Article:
Gasification of Boron Oxide Drops and Boron Slurry Agglomerates in Combustion Gases,
PENNSYLVANIA STATE UNIV UNIVERSITY PARK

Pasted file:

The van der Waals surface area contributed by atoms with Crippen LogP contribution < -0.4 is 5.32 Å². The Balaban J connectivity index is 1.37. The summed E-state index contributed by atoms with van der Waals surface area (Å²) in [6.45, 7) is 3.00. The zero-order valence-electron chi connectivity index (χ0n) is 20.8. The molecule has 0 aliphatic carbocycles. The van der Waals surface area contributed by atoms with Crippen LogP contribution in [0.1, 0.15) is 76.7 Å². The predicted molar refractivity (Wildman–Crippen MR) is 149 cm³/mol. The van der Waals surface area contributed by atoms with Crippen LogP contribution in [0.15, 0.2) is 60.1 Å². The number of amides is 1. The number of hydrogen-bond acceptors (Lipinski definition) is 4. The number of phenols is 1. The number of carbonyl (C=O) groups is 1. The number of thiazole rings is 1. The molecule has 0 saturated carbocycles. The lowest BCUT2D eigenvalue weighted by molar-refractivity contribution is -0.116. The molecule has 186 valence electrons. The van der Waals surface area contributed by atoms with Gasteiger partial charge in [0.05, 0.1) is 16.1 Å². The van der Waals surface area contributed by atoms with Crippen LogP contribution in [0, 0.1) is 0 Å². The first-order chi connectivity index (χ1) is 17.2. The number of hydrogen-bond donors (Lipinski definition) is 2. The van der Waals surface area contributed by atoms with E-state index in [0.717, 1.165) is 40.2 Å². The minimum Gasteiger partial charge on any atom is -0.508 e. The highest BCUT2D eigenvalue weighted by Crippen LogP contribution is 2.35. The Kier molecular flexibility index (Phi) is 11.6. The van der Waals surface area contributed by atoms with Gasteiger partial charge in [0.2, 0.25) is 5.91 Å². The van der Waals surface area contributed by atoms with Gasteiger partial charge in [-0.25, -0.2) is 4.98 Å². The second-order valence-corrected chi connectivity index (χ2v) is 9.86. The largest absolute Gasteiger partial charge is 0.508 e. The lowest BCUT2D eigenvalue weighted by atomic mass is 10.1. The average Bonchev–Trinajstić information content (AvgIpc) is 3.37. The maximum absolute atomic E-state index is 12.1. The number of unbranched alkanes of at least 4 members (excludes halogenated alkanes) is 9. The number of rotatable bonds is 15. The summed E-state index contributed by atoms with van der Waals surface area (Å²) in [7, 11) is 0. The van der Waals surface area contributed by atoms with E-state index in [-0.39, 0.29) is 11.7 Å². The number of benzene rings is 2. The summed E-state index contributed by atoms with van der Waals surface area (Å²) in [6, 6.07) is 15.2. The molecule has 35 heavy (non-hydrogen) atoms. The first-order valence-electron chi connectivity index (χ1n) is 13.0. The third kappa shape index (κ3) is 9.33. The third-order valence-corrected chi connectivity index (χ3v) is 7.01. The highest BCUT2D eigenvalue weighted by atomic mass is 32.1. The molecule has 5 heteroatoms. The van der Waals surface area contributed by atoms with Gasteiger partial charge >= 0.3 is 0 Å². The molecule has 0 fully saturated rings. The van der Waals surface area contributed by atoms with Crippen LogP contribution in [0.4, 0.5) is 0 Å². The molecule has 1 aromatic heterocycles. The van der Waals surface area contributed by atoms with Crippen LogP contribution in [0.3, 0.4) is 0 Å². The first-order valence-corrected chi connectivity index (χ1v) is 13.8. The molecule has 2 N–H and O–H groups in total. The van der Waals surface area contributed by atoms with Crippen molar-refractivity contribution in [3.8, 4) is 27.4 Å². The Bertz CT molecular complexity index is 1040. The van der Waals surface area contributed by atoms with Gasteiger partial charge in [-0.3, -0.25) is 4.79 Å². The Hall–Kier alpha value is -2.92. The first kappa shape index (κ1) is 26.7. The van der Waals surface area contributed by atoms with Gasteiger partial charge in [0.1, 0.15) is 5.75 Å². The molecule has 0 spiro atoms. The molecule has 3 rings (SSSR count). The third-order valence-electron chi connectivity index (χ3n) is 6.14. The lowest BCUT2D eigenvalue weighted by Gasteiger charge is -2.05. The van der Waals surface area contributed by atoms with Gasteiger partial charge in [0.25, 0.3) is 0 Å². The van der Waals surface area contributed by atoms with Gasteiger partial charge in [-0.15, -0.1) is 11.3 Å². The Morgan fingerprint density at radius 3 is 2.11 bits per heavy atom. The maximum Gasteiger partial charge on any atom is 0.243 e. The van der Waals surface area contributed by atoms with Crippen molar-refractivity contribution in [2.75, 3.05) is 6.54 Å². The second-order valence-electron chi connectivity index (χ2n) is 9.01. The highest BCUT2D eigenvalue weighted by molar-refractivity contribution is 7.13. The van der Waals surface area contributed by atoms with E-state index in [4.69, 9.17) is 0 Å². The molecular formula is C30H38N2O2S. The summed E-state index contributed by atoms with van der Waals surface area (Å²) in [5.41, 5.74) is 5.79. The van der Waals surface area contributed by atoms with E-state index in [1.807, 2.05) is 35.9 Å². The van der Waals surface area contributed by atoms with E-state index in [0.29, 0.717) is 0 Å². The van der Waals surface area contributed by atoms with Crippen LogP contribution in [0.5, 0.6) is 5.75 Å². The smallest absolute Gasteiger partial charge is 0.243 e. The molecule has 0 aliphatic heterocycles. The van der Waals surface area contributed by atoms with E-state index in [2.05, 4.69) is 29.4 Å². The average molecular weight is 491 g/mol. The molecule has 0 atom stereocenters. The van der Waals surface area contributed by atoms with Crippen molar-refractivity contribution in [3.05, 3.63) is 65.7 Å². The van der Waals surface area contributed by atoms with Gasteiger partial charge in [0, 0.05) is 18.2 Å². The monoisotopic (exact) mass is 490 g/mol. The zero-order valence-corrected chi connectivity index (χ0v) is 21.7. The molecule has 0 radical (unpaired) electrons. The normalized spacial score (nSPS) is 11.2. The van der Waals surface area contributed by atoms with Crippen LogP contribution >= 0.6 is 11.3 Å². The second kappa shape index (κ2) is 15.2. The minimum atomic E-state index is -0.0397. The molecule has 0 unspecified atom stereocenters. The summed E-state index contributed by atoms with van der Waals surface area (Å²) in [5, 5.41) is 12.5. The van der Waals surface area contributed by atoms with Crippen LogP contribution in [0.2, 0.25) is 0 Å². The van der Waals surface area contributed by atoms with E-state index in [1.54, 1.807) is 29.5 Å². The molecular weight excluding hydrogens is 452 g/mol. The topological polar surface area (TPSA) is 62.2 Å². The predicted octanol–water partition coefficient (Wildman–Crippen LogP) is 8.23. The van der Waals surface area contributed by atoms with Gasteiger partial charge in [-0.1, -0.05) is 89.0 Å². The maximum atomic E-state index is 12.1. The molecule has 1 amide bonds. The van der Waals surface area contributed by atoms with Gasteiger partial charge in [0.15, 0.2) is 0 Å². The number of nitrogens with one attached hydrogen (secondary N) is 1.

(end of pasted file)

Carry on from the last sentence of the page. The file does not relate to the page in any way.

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The behavior of boron oxide drops as well as agglomerates of boron particles, which are formed during the combustion of boron slurry fuels, was studied in the post flame region of a flat-flame burner. Individual particles having initial diameters of 150-800 microns were supported on a probe and could be rapidly placed in the gas environment. Measurements were made of the variation of particle electron microscope. Burner operating conditions were varied to give fuel equivalence ratios in the range 0.3-0.7 and gas temperatures in the range 1500-1975 K at atmospheric pressure. Flame environments both with and without water vapor present were considered. Results show that boron oxide gasification is a relatively slow process with 1000 micron initial diameter drop lifetimes ranging from two minutes to two hours. The presence of water vapor speeds gasification, as suggested by King, and probably accounts for the shorter ignition delays observed for the oxidation of boron particles in wet environments.